Johann Sebastian Bach
Crafting Eternity in Every Note
Johann Sebastian Bach, a name synonymous with the pinnacle of classical music, stands as one of history’s most exceptional composers. His mastery of baroque music—a style known for its dramatic, elaborate melodies and the use of many instruments playing together in complex ways—places him at the forefront of musical genius.
Interestingly, during his lifetime, Bach was more acclaimed as an organ virtuoso than a composer, and only a handful of his compositions were published. Yet, his legacy encompasses a vast spectrum of both sacred and secular works. His cantatas, organ masterpieces, and concertos have shaped the creative paths of later musical giants like Mozart and Beethoven.
Bach’s story began in 1685 in Eisenach, central Germany, where he was born into a family with a rich musical heritage. His father, Johann Ambrosius, and later his older brother, Johann Christoph, played pivotal roles in shaping his early musical education. Tragically, he lost his parents at the age of 10, leaving his brother to care for him and guide his musical journey.
Johann Sebastian Bach (aged 61). Portrait by Elias Gottlob Haussmann, 1748.
From a young age, Bach’s talent shone, first as a soprano singer, which earned him a place in a Lüneburg school. As his voice matured, he transitioned to playing the violin and harpsichord.
At 17, Bach embarked on his professional musical journey. He started as a violinist in the Weimar Ducal court orchestra, then became the official organist in Arnstadt and later in Mühlhausen. At 22, he married his second cousin Maria Barbara, with whom he had six children.
Bach’s independent and sometimes headstrong nature, perceived as arrogance, occasionally led to conflicts with students and church officials. His innovative approach to music wasn’t always appreciated in his conservative surroundings.
Despite a good salary in Mühlhausen, he grew frustrated with the constraints imposed on his sacred music compositions by church elders. This led him to the court of Duke Wilhelm Ernst in Weimar, where he composed many church cantatas and some of his finest organ pieces, including the famous Toccata and Fugue in D Minor. This piece gained iconic status, featuring in Disney’s Fantasia and the 1962 film The Phantom of the Opera, becoming a staple in horror soundtracks.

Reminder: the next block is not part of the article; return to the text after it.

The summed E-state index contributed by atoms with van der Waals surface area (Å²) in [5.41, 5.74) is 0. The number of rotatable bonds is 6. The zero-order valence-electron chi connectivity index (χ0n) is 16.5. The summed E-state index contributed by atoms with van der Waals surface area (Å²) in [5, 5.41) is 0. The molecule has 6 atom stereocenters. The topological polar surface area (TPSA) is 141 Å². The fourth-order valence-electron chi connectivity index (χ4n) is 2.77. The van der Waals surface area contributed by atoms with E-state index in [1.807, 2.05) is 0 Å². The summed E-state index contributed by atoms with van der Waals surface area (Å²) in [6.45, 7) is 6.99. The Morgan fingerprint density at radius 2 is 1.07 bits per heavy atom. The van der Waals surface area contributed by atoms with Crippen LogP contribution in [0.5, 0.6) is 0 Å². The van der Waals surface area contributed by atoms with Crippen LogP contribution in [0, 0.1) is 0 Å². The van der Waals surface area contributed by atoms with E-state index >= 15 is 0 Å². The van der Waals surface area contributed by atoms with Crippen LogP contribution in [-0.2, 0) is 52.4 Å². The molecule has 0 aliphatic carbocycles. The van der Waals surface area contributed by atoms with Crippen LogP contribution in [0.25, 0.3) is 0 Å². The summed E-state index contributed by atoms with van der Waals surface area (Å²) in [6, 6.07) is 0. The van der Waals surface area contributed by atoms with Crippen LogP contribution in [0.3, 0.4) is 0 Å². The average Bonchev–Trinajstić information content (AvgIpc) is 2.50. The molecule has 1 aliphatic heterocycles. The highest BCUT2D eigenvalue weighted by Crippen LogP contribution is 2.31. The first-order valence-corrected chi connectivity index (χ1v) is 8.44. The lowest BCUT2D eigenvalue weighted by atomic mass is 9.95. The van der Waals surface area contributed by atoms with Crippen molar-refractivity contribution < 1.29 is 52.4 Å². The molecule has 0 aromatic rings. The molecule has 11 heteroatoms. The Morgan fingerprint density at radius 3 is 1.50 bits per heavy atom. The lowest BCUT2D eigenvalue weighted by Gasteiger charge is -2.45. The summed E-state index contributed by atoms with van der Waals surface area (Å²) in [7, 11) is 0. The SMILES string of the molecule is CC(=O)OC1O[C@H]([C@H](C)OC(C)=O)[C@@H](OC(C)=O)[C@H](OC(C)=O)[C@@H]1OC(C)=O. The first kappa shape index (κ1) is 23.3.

At 32, Bach’s relationship with Duke Wilhelm soured. He announced plans to join Prince Leopold of Anhalt-Cöthen, but Duke Wilhelm, unwilling to lose Bach’s talents, imprisoned him for four weeks. Ultimately, Bach prevailed and began his new role as Prince Leopold’s chief musician. Here, he focused on secular music, creating the renowned Brandenburg Concertos. These six concertos showcase Bach’s complex and memorable melodies, with the third concerto particularly emblematic of the Baroque era, still resonating in modern film and TV soundtracks and remaining a concert hall favorite.
This period marked a highly productive phase for Bach as he composed across various chamber music genres and styles. His compositions were in high demand, with legends suggesting he even wrote the Goldberg Variations for an aristocrat suffering from insomnia.
Personal tragedy struck with the death of his wife Maria Barbara in 1720, followed by the loss of his elder brother and mentor Johann Christoph. Bach remarried in 1721 to Anna Magdalena Wilcken, a court singer, and they had 13 children.
When Prince Leopold disbanded his orchestra in 1723, Bach, then 38, secured a new role as the organist and teacher at St. Thomas Church in Leipzig. Here, he prolifically composed cantatas for weekly services, including his later masterpiece, Mass in B minor, a monumental work in classical sacred choral music.
In Leipzig, Bach’s relationship with the town council mirrored the difficulties he faced elsewhere. A perfectionist, he often critiqued the quality of his choir. Known for his ability to play and likely tune every instrument in his orchestra, he readily pointed out any performance errors.
Bach’s eyesight began to fail at 55, yet he continued to compose. At 64, he began The Art of Fugue, left incomplete due to his declining health. Attempts to restore his sight through surgery resulted in complete blindness, and he suffered a stroke later that year. Bach passed away in Leipzig on July 28, 1750.
Bach was a maestro at evoking emotions and storytelling through melodies. He skillfully integrated various European music styles, including French and Italian, and utilized techniques like counterpoint and fugue to create his intricate compositions. Today, he stands as a monumental figure in classical music and the quintessential composer of the Baroque era.
Words of wisdom
“Without music, life would be a mistake.” —Friedrich Nietzsche
“The meaning of life is to find your gift. The purpose of life is to give it away.” —Pablo Picasso
“The difference between stupidity and genius is that genius has its limits.” —Albert Einstein
“Empathy is seeing with the eyes of another, listening with the ears of another, and feeling with the heart of another.” —Alfred Adler